Icadyptes salasi was a giant penguin species from the late Eocene period, in the tropics of South America. "Ica" for the Peruvian region where it was found, "dyptes" from the Greek word for diver, and "salasi" for Rodolfo Salas, a noted Peruvian paleontologist.
The fossilised remains of the penguin, which lived 36 million years ago, were found in the coastal desert of Peru by the team of North Carolina State University palaeontologist Dr. Julia Clarke, assistant professor of marine, earth and atmospheric sciences. Its well-preserved fossil skeleton was found on the southern coast of Peru together with an early Eocene species Perudyptes devriesi (comparable in size to the living King penguin), and the remains of three other previously undescribed penguin species, all of which seem to have preferred the tropics over colder latitudes. Perudyptes devriesi is named after the country, and Thomas DeVries, a Vashon Island High School science teacher who has long worked in Peru.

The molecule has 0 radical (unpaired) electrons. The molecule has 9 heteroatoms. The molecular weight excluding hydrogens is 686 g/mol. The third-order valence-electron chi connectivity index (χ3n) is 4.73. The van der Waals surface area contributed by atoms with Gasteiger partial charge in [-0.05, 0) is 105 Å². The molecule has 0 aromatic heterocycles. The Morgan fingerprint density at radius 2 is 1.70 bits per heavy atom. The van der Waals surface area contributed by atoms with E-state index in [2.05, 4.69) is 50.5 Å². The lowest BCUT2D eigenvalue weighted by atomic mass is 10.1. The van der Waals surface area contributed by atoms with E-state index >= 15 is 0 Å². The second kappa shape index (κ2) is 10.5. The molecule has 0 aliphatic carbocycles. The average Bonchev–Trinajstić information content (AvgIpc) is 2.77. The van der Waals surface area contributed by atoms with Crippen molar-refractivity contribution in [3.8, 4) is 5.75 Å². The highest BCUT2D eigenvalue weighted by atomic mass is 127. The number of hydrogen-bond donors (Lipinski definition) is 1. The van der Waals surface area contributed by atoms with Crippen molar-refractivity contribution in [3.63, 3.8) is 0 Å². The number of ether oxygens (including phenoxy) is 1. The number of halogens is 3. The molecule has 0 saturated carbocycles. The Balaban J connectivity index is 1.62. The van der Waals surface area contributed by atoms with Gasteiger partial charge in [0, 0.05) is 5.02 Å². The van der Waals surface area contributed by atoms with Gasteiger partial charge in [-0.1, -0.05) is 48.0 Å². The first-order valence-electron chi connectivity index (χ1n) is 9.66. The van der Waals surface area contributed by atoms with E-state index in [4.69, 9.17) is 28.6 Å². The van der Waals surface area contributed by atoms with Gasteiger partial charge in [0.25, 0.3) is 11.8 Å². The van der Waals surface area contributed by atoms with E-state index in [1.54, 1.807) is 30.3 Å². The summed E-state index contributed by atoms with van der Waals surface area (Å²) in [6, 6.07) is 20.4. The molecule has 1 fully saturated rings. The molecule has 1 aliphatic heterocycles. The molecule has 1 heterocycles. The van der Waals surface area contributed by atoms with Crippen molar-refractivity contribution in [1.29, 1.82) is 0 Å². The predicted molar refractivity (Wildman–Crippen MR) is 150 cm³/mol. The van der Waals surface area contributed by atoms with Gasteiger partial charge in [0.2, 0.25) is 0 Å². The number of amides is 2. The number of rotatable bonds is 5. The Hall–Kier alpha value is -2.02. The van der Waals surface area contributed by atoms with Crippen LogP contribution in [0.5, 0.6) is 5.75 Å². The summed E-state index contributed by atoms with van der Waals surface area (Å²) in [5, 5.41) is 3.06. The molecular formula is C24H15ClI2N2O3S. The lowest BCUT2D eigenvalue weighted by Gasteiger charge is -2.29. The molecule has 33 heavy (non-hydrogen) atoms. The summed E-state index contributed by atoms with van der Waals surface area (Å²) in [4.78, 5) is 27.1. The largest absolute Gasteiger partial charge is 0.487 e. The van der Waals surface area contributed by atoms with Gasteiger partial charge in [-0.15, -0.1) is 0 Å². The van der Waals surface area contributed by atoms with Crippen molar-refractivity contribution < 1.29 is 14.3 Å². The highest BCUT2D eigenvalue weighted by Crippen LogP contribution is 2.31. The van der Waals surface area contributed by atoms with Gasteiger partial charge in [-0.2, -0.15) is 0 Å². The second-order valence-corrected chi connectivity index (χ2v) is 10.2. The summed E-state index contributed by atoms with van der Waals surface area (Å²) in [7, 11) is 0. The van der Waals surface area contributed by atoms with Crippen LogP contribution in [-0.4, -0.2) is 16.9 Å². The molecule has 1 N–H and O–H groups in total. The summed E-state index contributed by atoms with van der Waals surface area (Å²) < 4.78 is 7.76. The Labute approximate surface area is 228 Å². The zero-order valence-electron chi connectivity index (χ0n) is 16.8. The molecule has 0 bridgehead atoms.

Standing 1.5 metres (5 ft) tall, the penguin was much larger than any of its modern-day cousins. It had an exceptionally long spear-like beak resembling that of a heron. The researchers who discovered the penguins believe the long, pointed beaks to be the likely ancestral shape for all penguins. Icadyptes salasi is the third largest penguin ever described.
Icadyptes salasi and Perudyptes devriesi appear to have flourished at warmer latitudes at a time when world temperatures were at their warmest over the past 65 million years. Only a few modern-day penguins, such as the African and Galapagos penguins prefer such a balmy climate.
The discovery of the fossils has caused a re-evaluation of penguin evolution and expansion. Previously, scientists believed that penguins evolved near the poles in Antarctica and New Zealand, and moved closer to the equator around 10 million years ago. Since Icadyptes salasi lived in Peru during a period of great warmth, penguins must have adapted to warm-climates around 30 million years earlier than previously believed.